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Parity in the NFL and Playoff Expansion

As the famous saying goes, “If it ain’t broke, don’t fix it.”

via Fox Sports
via Fox Sports

Among the many topics on the table at the NFL owners meetings in May was a potential NFL playoff expansion. At these meetings in Atlanta, commissioner Roger Goodell announced that he believed that the number of teams in the playoffs would expand as soon as next season. He did not specify a particular number, but reports indicate a move from 12 to 14 or 16 teams. More games mean more money for the league and that is the clear motive for them, but what about from a fan’s perspective? Disclaimer: this article is not an argument from the NFL’s perspective; this is solely one fan voicing his opinion.

One of the main reasons that the NFL is a nine-billion dollar industry and the most popular sport in the country is its parity and how difficult it is to win games and make the playoffs. However, do not confuse parity with mediocrity. Parity is having just two teams – the Patriots and Packers – make the playoffs each of the past four seasons. Or having a different champion each of the past six seasons. Mediocrity, on the other hand, is awarding the 38-44 Atlanta Hawks a playoff berth while half of the teams in the conference tank for a better draft pick. Mediocrity is having just four different NBA champions in the past 10 years. It is hard to win games and championships, and that is what makes the NFL so competitive. Any given Sunday any team can beat any other team.

If the NFL was to add two or four more teams per year to the playoffs, that parity would slowly drift into mediocrity. In sports like the NBA, NHL, and NCAA basketball, the regular season is devalued due to the ease with which a team can make the playoffs. So if the NFL conformed more toward those sports, the integrity of the sport and the importance of the regular season would slowly disintegrate along with it. This move reeks of the NFL seeking monetary gain over the quality of the game, and while in the end this league is a business, I would rather be blind to that side of the NFL as a fan.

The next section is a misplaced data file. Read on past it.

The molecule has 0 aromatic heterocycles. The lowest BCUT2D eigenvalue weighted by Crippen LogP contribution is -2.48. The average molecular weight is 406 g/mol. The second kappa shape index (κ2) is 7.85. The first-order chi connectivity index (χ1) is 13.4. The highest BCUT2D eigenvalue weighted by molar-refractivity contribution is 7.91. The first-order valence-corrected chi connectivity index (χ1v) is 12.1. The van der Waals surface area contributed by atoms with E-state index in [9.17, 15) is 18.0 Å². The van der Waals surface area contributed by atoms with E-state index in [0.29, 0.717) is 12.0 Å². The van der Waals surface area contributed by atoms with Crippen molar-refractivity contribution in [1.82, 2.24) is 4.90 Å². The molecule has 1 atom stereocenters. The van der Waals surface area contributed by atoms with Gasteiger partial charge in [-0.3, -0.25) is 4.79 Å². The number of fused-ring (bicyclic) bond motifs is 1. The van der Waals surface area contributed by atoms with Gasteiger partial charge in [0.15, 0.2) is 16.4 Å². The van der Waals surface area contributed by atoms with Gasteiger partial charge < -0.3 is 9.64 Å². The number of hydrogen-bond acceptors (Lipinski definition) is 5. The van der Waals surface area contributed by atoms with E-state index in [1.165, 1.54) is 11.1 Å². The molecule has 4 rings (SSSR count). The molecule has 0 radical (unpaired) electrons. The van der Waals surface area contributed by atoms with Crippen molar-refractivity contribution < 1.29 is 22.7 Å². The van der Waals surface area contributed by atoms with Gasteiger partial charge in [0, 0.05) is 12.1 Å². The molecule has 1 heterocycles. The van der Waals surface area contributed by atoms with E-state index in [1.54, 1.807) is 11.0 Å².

The Atlanta Falcons, coming off of a 13-3 season and an NFC title game birth, won just four games in 2013. The Falcons lost eight games by seven points or fewer; a clear indication of parity. One of the main reasons the Falcons lost so many games was the foot injury to receiver Julio Jones and the increasing age of some of their best players – Asante Samuel, Steven Jackson, and Roddy White. The NBA comparison to the 2013 Atlanta Falcons is currently playing in the NBA finals and looking for a third straight title. The Heat, too, lost one of their best players, Dwyane Wade, for an extended period of time during the regular season. The Heat, like the Falcons, experienced struggles with aging players – Shane Battier, Udonis Haslem, and Rashard Lewis. The difference? The Heat cruised to a 54-28 record and the second seed in the East. The NBA regular season carries little importance because, with a few variables, the same teams will make the playoffs year in and year out. In fact, seven teams have made the playoffs in the NBA each of the past four seasons – a stark contrast to just two in the NFL. The distinct difference between the mediocrity of one sport and the parity of another guided the polar seasons of these two teams. The NFL should not expand its playoffs because that would dilute the quality of play that makes the NFL unparalleled.

Roger Goodell, it ain’t broke, so please don’t fix it.



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